Confused, De La Cruz remained at the station until an announcement told riders to evacuate. As De La Cruz exited the station, a woman covered in blood with a wound across her face asked for help finding police. Together, they left the subway and found an ambulance.
"One minute I was on my phone, and the next everyone was running and crying," De La Cruz said. "It was chaos in there and hard to focus on whether the attack was really over."
Tim O’Donnell, 31, who regularly commutes into Manhattan on the N train, said he had headphones on when he heard a conductor tell riders to board an R train across the platform. Then he heard the loudspeaker announcement to evacuate.
On the way out, O’Donnell said, he saw a man with his pant leg rolled up and what appeared to be a bloody gash on his leg. O'Donnell said he thought the man might have fallen on the steps in the drizzling rain, but he received texts about the shooting as he headed home.
Photos on social media showed multiple people bleeding on a smoky subway platform shortly after reports of the shooting. The subway station serves the D, N and R lines, which all run into Manhattan. Services on the lines in Brooklyn and some Manhattan stations were suspended, according to the Metropolitan Transportation Authority.
Rogelio Miranda, a cashier at a nearby supermarket, said he was working an early shift when a woman came inside, screamed, "There's blood all over the station" and ran into the restroom. The store stayed open, and people came inside to wait for cabs and Ubers, Miranda said.
"Violence on the subway isn't new to our area, but seeing so many people so terrified and so many people saying they saw people covered in blood, it's crazy," Miranda said.
John Chiu, who works in sales around the corner from the subway station, said that about 10 minutes after he arrived at his office, he heard police sirens blaring.
“I thought it was just another accident because … honestly, it’s an everyday occurrence,” said Chiu, who normally drives to work from his Flatbush home.
Within a few minutes, Chiu knew it was something more. He checked to see whether everyone who normally takes the subway had arrived at work. They all had. "It was a relief," he said.
Adams, who cleared his schedule of in-person public events after testing positive for the coronavirus, received continuous briefings, spokesman Fabien Levy tweeted.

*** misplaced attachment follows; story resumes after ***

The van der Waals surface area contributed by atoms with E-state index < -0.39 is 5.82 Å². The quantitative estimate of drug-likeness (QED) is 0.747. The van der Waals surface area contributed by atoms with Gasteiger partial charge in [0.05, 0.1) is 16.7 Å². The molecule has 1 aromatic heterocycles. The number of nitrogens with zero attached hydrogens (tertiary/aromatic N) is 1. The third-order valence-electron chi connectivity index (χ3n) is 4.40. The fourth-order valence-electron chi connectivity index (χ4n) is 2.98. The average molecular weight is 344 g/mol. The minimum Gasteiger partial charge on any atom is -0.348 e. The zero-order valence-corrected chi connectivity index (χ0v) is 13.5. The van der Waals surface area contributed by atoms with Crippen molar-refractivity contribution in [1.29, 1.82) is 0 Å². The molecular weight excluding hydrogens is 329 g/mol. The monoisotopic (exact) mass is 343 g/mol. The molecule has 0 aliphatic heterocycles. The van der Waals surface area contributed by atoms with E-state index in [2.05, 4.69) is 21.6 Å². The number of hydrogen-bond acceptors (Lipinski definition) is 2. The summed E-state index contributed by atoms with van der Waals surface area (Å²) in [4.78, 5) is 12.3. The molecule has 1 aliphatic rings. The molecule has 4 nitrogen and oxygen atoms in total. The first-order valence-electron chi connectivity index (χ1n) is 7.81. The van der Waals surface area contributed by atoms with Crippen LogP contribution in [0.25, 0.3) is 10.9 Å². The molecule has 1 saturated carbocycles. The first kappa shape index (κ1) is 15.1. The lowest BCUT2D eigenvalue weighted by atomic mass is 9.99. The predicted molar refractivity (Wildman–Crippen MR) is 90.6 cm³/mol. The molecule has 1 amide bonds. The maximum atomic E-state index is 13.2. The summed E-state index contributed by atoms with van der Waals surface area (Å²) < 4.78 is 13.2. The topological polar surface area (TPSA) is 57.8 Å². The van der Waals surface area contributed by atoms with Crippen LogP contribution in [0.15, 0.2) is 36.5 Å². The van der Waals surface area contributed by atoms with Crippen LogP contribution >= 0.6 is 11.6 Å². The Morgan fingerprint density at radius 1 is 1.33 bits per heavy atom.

"We will not allow New Yorkers to be terrorized, even by a single individual," Adams said in a brief video.
Crime in the city's sprawling subway system has ticked up. Transit crime has increased 68% compared with 2021, NYPD statistics show.
Adams released a safety plan this year as part of efforts to lower crime on the subway.
The subway system has been the target of several mass attacks. In December 2017, a homemade bomb detonated in a pedestrian tunnel that links two train lines to a bus terminal in midtown Manhattan. No one was killed, but three people suffered minor injuries. Akayed Ullah, a Bangladeshi immigrant, was convicted on terrorism charges for carrying out the attack on behalf of the Islamic State.
Dozens of riders were injured in December 1994 when two homemade gasoline bombs exploded in a crowded downtown No. 4 train that was stopped in the Fulton Street station beneath the Manhattan financial district. Edward Leary, a New Jersey computer analyst enraged by the loss of his job, was found guilty in 1996.
Najibullah Zazi, a legal permanent resident of the USA from Afghanistan, acquired bombmaking components and drove them to New York, intending a series of strikes in September 2009.
When he learned authorities were investigating the plot, he discarded the explosives and drove back to Denver, where he was arrested. Then-Attorney General Eric Holder described the plot as "one of the most serious terrorist threats to our nation since Sept. 11, 2001."
"It could have been devastating," Holder said.
Contributing: Kevin Johnson, USA TODAY; The Associated Press